Smartphone ownership in the UK has reached a record high, and is driving the payments industry towards a new â€˜mobile era' in payment acceptance. Mobile point of sale (mPOS) technology has now evolved to gain a foothold with larger retailers, though its impact is arguably most profound amongst its initial target market – small enterprises and micro businesses. For years, these smaller merchants have been excluded from the world of card payments, forced to rely on cash or cheque payment. mPOS technology has the potential to revolutionise this landscape, allowing much greater flexibility for merchants, who can use portable card readers in conjunction with smartphones or tablets to accept payments. But does this flexibility and reduced cost come at the expense of crucial cardholder data protection?
Consumer devices have been creeping into the business world for many years, with concern often expressed that the increasingly blurred lines between personal and business technology may introduce security weaknesses. However, this is far from the case with mPOS solutions, which often deliver stronger security benefits than the legacy POS infrastructure.
Unlike most conventional POS terminals deployed today, all leading mPOS solutions implement Point to Point Encryption (P2PE). Cardholder data is encrypted at point of capture – the very first opportunity you have to protect it – and remains protected as it flows through the merchant's IT systems to the payment processor. With no cleartext data passing through (or stored in) the merchant environment, the burden of PCI DSS compliance is significantly reduced, taking the smartphone or tablet out scope for further certifications. By contrast, a retrospective upgrade of existing terminals to support P2PE is often not easy or cost effective to achieve due to the complex infrastructure involved.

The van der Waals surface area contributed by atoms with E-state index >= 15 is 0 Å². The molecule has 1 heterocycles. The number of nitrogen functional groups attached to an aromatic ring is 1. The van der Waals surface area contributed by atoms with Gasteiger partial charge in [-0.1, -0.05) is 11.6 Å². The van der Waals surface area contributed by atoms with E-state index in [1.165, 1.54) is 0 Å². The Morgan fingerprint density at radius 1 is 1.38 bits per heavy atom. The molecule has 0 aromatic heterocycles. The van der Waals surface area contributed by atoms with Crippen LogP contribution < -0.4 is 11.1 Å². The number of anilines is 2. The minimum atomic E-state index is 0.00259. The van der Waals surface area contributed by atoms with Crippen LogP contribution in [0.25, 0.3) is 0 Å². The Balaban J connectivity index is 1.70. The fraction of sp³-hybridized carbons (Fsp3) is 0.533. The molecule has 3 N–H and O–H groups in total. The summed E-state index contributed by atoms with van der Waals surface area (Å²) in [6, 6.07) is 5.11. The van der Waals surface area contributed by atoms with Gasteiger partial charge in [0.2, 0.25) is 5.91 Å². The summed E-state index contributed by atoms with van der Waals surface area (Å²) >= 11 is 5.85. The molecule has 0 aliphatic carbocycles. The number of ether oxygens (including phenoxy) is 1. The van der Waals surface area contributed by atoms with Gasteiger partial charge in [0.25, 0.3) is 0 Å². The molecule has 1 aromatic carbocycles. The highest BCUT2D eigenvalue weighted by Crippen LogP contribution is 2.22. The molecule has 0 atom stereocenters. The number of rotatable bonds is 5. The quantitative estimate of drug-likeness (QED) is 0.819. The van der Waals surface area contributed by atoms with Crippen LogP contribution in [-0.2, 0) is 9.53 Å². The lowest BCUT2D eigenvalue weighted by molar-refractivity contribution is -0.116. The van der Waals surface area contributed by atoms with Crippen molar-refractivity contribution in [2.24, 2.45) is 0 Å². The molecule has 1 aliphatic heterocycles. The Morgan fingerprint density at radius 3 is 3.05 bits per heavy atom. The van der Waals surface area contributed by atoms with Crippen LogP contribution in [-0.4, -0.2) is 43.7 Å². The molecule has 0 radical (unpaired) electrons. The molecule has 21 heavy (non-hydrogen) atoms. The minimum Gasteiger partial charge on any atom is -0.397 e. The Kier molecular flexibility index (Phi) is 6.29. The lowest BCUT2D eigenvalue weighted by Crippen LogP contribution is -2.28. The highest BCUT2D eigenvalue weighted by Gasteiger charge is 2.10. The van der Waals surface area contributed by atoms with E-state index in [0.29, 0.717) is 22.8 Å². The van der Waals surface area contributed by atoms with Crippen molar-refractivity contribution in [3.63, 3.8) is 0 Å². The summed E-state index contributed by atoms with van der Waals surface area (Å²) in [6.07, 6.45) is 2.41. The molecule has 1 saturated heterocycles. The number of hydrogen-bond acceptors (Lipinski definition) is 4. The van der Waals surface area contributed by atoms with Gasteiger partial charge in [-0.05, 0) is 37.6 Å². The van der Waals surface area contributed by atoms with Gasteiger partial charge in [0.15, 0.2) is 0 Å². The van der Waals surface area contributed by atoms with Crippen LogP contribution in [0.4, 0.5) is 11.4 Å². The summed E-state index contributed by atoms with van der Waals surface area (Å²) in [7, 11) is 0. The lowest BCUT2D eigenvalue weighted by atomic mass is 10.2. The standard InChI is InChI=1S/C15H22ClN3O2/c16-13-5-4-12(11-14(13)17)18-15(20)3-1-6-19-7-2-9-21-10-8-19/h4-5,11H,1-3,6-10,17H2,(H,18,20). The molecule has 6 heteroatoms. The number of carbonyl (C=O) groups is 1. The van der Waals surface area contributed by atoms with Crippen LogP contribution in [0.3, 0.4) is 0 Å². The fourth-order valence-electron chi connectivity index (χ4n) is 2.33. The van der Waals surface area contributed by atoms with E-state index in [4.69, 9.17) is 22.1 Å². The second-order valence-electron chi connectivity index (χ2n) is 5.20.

Another key advantage of mPOS technology from a security perspective is that it employs the latest advances in remote key injection. Often with traditional POS terminals the cryptographic keys are manually loaded on the merchant premises by a third party service organisation. This is a complex procedure for payment service providers (PSPs) to oversee and introduces a â€˜chain of trust'. This brings potential for human error or even deliberate injection of malware by rogue staff. Conversely, mPOS technology relies on remote key injection – online configuration over the internet using PKI techniques – making use of proven security methods to reduce the expense, hassle and downtime of shipping terminals to secure facilities and activating in store
The use of a hardware security module (HSM) provides an additional layer of security at the payment gateway. An HSM protects keys and sensitive data within a small, tightly secured area within the device. The interactions with the merchant and the acquirer systems can be separated, insulating sensitive keys from any attack on the merchant network.
mPOS technology opens the door for the smallest merchants to enjoy increased flexibility and mobility, as well as allowing them to benefit from the security benefits that come with accepting cards, both magnetic stripe and EMV chip, at an attractive price.
This Guest post came courtesy of mobile payments security specialist Ian Hermon from Thales e-Security